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Uncommon sites affected by a common disease: An autopsy study p. 130
Kausalya Kumari Sahu, Pooja K Suresh, Urmila N Khadilkar, Radha R Pai, Flora D Lobo, Hema Kini, Jyoti R Kini

Context: Disseminated tuberculosis (DTB) is quite an uncommon entity. It is usually undetected as it can present in an atypically bland manner and go unsuspected. Aims: Our study aimed to determine the frequency of DTB in autopsies in our setting. Subjects and Methods: A retrospective study was done for a period of 6 years, i.e., from January 2009 to December 2015, wherein all the cases of DTB encountered in autopsy specimens were included in the study. Results: During the study period, we encountered 19 cases of DTB. In all 19 cases, the organs examined were lung (19/19 cases), liver (18/19 cases), kidney (12/19 cases), spleen (18/19 cases), pancreas (3/19 cases), heart (8/19 cases), and brain (5/19 cases). Caseating epithelioid granulomas were seen in all cases of lungs (19/19 cases), 16 cases in liver, 12 cases in kidney, and 17 cases in spleen, 2 cases of heart, and 2 cases of pancreas. DTB accounted for 1.3% (n = 19) of all autopsy cases, with the mean age being 41.35 years. The male: female ratio was 18:1. Eleven out of 19 cases were unknown bodies. Acid-fast bacilli stain showed positivity in 10 cases. Conclusions: Despite recent technological advances in the diagnosis of tuberculosis, autopsy still remains an important complementary tool for identification of DTB.
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Fetal hemoglobin level and its relationship with spleen size and malaria parasite density in Nigerian children with sickle cell anemia p. 133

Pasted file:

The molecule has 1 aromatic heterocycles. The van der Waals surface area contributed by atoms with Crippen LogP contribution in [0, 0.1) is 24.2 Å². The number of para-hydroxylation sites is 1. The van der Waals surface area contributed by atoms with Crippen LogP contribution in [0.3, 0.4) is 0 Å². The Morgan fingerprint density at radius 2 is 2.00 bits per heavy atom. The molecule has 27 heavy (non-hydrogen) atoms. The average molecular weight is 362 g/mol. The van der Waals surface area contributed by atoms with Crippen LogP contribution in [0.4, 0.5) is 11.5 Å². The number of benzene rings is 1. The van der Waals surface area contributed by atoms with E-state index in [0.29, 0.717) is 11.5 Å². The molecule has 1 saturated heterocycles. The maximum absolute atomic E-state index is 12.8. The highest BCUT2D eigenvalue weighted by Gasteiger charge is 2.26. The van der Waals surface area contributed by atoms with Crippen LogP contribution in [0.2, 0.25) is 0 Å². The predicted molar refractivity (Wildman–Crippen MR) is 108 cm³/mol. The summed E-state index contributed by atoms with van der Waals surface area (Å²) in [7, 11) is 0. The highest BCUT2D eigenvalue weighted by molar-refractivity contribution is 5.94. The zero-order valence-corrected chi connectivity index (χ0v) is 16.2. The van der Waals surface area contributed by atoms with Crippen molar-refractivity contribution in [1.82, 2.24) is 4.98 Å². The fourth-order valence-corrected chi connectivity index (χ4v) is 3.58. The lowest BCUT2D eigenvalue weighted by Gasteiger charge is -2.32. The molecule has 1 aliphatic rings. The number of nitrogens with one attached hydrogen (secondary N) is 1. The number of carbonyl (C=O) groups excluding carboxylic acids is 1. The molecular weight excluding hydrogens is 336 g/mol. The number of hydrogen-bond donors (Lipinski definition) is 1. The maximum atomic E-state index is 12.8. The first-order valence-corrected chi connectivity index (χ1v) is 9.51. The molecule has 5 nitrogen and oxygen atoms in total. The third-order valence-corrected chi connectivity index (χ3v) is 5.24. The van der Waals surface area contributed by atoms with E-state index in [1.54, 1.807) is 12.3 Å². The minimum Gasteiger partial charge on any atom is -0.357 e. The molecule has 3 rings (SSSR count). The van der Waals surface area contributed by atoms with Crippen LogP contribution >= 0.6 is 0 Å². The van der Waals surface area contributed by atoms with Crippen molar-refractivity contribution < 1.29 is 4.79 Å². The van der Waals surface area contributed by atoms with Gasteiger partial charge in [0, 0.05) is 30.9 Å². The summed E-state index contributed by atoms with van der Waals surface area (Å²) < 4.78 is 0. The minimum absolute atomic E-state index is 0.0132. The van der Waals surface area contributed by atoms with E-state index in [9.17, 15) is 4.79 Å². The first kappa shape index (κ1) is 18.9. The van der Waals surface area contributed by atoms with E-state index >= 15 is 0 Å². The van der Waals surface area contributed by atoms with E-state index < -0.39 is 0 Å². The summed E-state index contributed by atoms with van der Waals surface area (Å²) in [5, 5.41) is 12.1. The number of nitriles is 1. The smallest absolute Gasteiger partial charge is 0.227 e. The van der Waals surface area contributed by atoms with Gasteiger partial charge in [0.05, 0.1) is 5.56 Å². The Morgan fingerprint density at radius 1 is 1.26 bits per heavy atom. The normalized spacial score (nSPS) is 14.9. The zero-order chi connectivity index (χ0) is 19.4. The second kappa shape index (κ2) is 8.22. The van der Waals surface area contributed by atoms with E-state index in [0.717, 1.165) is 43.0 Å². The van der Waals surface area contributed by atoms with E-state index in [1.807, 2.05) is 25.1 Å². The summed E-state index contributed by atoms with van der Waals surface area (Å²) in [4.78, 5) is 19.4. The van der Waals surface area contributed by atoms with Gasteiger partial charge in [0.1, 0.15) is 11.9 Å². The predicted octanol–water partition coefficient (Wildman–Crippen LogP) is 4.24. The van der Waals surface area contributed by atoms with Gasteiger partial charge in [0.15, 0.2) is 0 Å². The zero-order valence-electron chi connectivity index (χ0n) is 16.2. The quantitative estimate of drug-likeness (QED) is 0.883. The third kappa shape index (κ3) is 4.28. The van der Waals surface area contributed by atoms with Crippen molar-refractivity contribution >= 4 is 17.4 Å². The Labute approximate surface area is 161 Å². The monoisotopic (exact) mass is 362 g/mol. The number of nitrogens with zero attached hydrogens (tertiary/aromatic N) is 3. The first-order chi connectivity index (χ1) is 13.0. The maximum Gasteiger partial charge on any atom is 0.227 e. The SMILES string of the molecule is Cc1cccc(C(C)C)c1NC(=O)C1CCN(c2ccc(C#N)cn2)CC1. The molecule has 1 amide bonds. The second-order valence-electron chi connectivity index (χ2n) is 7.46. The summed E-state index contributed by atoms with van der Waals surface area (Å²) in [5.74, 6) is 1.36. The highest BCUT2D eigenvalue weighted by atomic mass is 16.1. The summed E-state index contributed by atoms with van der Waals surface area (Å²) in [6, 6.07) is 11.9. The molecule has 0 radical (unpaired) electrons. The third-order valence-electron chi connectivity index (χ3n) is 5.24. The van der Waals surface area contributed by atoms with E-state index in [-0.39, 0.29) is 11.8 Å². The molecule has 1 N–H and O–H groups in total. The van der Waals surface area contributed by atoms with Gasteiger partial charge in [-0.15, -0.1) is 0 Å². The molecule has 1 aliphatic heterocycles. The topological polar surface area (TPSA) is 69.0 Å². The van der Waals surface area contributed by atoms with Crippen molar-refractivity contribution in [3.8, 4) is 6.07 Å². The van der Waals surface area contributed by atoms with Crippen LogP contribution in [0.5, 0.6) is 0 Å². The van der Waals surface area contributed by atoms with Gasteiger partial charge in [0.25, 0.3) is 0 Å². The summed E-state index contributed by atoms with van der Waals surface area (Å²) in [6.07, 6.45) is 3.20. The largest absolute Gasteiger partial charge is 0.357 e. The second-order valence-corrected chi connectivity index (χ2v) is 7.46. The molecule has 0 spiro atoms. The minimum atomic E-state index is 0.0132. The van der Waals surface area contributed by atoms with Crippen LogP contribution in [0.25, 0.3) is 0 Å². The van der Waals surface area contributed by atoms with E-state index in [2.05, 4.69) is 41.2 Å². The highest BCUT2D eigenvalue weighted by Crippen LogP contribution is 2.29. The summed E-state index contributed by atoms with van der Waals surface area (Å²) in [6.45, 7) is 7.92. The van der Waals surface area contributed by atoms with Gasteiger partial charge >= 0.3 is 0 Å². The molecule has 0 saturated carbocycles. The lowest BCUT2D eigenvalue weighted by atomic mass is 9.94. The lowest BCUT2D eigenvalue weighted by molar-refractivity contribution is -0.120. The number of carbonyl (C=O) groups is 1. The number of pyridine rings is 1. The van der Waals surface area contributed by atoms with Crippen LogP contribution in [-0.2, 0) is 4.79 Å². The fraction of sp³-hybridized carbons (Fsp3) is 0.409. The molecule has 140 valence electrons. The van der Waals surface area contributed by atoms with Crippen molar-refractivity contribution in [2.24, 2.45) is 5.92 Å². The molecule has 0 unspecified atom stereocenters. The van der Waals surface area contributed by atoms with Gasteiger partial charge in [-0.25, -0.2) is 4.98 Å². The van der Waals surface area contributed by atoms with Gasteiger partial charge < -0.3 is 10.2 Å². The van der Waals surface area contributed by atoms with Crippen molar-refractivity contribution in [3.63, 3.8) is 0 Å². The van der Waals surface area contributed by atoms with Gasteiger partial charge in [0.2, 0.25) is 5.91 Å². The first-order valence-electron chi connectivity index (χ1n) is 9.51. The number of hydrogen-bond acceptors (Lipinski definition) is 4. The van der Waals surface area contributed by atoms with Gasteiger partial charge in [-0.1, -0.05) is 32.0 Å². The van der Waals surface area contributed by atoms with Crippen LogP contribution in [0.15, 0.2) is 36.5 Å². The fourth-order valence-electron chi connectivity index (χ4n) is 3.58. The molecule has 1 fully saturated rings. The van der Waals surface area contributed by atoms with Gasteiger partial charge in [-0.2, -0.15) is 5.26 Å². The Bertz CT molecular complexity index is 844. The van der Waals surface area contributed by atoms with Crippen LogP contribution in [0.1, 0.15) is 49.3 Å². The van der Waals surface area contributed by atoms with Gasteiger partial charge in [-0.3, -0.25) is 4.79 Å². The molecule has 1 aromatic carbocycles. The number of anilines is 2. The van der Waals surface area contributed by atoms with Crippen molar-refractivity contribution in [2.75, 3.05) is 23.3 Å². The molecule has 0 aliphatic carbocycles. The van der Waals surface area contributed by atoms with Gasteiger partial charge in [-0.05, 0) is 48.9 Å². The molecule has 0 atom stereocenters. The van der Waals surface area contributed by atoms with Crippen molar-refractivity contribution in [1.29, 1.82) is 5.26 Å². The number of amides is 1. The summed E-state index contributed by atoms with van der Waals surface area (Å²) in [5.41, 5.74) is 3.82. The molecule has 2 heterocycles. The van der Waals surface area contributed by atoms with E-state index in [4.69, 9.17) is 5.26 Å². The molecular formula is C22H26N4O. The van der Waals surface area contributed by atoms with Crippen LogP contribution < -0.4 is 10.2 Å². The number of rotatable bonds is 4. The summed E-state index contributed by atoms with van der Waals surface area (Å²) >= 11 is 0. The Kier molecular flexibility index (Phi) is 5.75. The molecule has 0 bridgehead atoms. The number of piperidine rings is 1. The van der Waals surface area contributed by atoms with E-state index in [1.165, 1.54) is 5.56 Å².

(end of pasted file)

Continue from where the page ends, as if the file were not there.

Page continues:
Morenike Agnes Akinlosotu, Olugbenga O Adeodu, Samuel Ademola Adegoke, Saheed Babajide Oseni, Olugbenga O Ayoola

Background: Sickle cell anemia (SCA) is a major global public health concern. Fetal hemoglobin level (HbF) is a major modulating factor of the clinical manifestation of the disease. In Nigeria, data on HbF level of children with SCA and its relationship with the spleen, a major reticuloendothelial organ, are scanty. Methods: In this cross-sectional comparative study, we determined steady-state HbF levels of children with SCA aged 1–15 years by high-performance liquid chromatography and compared with their age-, sex-, and socioeconomic class-matched HbAA controls. The spleen size was determined clinically and sonographically. Relationships between HbF level and spleen size and malaria parasite density were also determined. Results: About two-thirds of children with SCA had HbF level of <10%. However, they had significantly higher mean HbF level (9.6% ± 5.9%) compared with matched controls (0.5% ± 0.7%; P< 0.001). Higher proportion (9.8%) of children with SCA who were ≥8 years developed autosplenectomy compared to none of those <8 years (P = 0.012). There was no significant relationship between HbF levels and spleen size, although children with autosplenectomy had significantly lower mean HbF levels compared with those without autosplenectomy (3.5% ± 1.4% vs. 8.3% ± 3.5%, 95% confidence interval = 1.1–8.4, P = 0.012). HbF levels had no significant correlation with malaria parasite density, P > 0.05. Conclusion: Children with SCA had higher HbF levels compared with matched controls. Furthermore, patients with autosplenectomy had significantly lower HbF levels. Further studies exploring the roles of foetal haemoglobin on spleen functions in children with SCA are advocated, since spleen dysfunction is central to morbidity and mortality in this group of patients.